So, a 14 per cent lead for Johnson. Is this a “Boris bounce”? None of the other polls have shown a lead anything like this big, so everyone should treat with a huge degree of scepticism. But since it is widely believed that there will be a general election by the end of November, this is not a bad place to start from.

But as ever, a Conservative election success surely relies on us leaving the EU on October 31st. If we don’t, quite a few of those per centage points will be shaved off by Nigel Farage.

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Talking of Farage, he has made clear that, if the Prime Minister signs up to any form of deal with the EU, the Brexit Party will stand candidates against every Conservative candidate up and down the country. The only way to avoid that would be for us to leave on 31 October with no deal.

That outcome seems ever more likely as each day and each exchange of letters with Donald Tusk takes place. But as with Farage, I have a feeling in my water that the prospect of a last-minute deal hasn’t entirely disappeared. Yet.

The purists may hate it, but in the end, we have surely to remain of the view that a good deal is better than no deal. The trouble is that few can see what would actually constitute a good deal from the UK viewpoint. We can all see what a bad deal looks like, of course. But how we get from that to a good deal is anyone’s guess. –

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The ‘N’ key to my laptop has come ustuck. Makes me thik a ew computer may be i order. I could stick it o agai , I suppose. But where’s the fu i that?

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This is my first and only week’s holiday of the year. I’m spending it in Norfolk doing nothing at all – apart from writing this, and two other columns.

And watching box sets. I’ve finished Designated Survivor on Netflix and have now started the Korean version. I’m quite used to watching programmes with subtitles, but normally I can pick up a few words of the language. Not Korean. It’s almost impossible to follow.

I’m also reading Andrew Roberts’ brilliant thousand page biography of Winston Churchill. I always find these doorstops of books incredibly intimidating, mainly because I normally only read before I go to sleep, and therefore only manage three pages a night. So I’m pleased I’m already on page 200. Right, time for another chapter…

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“The backstop is anti-democratic.” Johnson’s letter about it to Tusk. Full Text.

Dear Donald,

United Kingdom’s exit from the European Union

The date of the United Kingdom’s (UK) exit from the European Union (EU), 31 October, is fast approaching. I very much hope that we will be leaving with a deal. You have my personal commitment that this Government will work with energy and determination to achieve an agreement. That is our highest priority.

With that in mind, I wanted to set out our position on some key aspects of our approach, and in particular on the so-called “backstop” in the Protocol on Ireland/Northern Ireland in the Withdrawal Agreement. Before I do so, let me make three wider points.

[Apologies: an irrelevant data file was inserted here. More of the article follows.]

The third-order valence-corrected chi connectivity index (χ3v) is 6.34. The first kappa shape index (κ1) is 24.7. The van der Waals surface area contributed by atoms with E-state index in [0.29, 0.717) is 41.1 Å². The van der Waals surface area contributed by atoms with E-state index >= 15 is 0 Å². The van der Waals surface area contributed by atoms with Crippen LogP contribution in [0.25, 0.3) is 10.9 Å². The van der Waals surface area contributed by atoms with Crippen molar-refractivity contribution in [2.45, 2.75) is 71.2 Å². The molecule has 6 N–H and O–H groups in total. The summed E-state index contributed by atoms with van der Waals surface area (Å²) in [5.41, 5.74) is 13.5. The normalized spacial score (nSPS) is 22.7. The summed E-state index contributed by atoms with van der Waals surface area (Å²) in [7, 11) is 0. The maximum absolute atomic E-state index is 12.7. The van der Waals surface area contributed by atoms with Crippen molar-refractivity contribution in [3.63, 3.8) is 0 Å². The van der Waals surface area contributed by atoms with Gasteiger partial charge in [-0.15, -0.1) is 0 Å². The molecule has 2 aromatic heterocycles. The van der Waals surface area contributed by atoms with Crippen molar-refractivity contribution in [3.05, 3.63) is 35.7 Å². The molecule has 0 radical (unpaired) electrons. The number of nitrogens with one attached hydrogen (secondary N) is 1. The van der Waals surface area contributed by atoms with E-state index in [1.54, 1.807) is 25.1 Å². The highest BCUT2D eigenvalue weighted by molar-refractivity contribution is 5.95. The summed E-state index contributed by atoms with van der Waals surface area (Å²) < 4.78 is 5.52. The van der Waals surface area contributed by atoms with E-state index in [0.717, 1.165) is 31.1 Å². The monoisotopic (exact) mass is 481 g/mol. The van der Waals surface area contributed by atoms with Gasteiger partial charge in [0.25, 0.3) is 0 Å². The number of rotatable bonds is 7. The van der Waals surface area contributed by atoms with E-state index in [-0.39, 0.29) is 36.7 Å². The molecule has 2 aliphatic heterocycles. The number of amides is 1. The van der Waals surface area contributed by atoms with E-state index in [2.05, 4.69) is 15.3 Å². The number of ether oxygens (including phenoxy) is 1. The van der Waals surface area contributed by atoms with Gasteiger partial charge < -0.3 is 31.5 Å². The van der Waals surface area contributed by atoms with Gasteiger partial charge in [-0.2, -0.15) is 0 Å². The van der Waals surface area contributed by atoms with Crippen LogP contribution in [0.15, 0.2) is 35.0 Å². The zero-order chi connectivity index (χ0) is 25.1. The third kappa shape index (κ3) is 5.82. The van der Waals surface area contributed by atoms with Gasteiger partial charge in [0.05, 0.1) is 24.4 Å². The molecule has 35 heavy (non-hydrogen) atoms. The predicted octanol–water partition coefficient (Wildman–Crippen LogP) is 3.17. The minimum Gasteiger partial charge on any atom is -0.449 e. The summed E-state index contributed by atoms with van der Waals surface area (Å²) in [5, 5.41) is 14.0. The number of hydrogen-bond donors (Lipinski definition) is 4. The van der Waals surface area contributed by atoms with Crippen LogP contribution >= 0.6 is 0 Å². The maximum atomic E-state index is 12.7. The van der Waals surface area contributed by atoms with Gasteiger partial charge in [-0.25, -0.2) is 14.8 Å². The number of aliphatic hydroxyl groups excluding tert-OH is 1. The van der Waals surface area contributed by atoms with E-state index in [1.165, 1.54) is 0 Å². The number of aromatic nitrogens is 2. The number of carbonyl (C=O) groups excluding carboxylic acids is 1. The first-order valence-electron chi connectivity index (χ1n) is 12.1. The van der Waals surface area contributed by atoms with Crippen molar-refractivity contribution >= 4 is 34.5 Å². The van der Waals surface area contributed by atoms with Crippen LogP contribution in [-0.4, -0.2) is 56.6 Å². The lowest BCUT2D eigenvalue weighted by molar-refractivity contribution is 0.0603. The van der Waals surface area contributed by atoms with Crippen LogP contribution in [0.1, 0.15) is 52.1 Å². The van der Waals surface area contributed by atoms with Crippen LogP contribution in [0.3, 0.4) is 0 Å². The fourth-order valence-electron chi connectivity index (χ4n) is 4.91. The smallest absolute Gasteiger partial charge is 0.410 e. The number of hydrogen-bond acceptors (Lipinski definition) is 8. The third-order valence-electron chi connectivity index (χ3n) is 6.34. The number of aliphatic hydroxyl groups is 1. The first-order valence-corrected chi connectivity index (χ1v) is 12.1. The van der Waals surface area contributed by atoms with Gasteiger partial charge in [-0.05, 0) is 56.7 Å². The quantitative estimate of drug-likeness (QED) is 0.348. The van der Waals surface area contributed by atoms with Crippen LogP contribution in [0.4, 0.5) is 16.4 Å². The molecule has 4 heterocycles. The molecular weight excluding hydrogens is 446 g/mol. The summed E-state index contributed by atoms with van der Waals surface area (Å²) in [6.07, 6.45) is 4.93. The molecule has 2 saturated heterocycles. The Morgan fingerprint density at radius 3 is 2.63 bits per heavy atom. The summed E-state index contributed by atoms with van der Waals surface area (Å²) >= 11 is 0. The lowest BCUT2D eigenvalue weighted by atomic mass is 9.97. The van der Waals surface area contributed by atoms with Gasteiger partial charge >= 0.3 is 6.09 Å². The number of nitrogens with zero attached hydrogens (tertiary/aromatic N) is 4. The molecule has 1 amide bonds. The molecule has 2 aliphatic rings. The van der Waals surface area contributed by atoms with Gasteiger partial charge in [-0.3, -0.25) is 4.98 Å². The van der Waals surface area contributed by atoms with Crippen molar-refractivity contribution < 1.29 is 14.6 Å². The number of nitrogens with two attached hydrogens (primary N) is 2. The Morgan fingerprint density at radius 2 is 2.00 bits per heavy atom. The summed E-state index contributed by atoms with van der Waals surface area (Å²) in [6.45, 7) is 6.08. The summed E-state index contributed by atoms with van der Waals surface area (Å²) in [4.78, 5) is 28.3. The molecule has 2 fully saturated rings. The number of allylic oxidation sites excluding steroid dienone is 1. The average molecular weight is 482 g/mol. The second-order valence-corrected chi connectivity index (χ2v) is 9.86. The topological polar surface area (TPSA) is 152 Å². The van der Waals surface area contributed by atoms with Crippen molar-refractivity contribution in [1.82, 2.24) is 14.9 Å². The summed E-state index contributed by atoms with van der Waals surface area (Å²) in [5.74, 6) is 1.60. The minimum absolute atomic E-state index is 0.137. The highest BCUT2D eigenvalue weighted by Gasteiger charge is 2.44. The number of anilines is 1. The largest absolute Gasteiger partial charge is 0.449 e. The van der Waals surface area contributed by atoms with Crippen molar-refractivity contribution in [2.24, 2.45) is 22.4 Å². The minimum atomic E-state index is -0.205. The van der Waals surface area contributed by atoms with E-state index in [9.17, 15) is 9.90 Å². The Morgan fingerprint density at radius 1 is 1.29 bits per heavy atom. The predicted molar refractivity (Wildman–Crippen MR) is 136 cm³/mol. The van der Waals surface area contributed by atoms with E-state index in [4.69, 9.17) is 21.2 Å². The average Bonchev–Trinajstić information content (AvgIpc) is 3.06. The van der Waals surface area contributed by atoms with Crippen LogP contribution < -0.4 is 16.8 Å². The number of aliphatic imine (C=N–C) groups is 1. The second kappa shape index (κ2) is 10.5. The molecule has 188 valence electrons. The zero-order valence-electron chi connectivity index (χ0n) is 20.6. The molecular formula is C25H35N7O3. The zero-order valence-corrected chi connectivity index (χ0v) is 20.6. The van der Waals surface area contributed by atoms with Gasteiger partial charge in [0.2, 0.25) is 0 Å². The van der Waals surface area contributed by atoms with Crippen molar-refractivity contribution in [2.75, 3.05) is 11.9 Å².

First, Ireland is the UK’s closest neighbour, with whom we will continue to share uniquely deep ties, a land border, the Common Travel Area, and much else besides. We remain, as we have always been, committed to working with Ireland on the peace process, and to furthering Northern Ireland’s security and prosperity. We recognise the unique challenges the outcome of the referendum poses for Ireland, and want to find solutions to the border which work for all.

Second, and flowing from the first, I want to re-emphasis the commitment of this Government to peace in Northern Ireland. The Belfast (Good Friday) Agreement, as well as being an agreement between the UK and Ireland, is a historic agreement between two traditions in Northern Ireland, and we are unconditionally committed to the spirit and letter of our obligations under it in all circumstances – whether there is a deal with the EU or not.

Third, and for the avoidance of any doubt, the UK remains committed to maintaining the Common Travel Area, to upholding the rights of the people of Northern Ireland, to ongoing North-South cooperation, and to retaining the benefits of the Single Electricity Market.

The changes we seek relate primarily to the backstop. The problems with the backstop run much deeper than the simple political reality that it has three times been rejected by the House of Commons. The truth is that it is simply unviable, for these three reasons.

First, it is anti-democratic and inconsistent with the sovereignty of the UK as a state.

The backstop locks the UK, potentially indefinitely, into an international treaty which will bind us into a customs union and which applies large areas of single market legislation in Northern Ireland. It places a substantial regulatory border, rooted in that treaty, between Northern Ireland and Great Britain. The treaty provides no sovereign means of exiting unilaterally and affords the people of Northern Ireland no influence over the legislation which applies to them.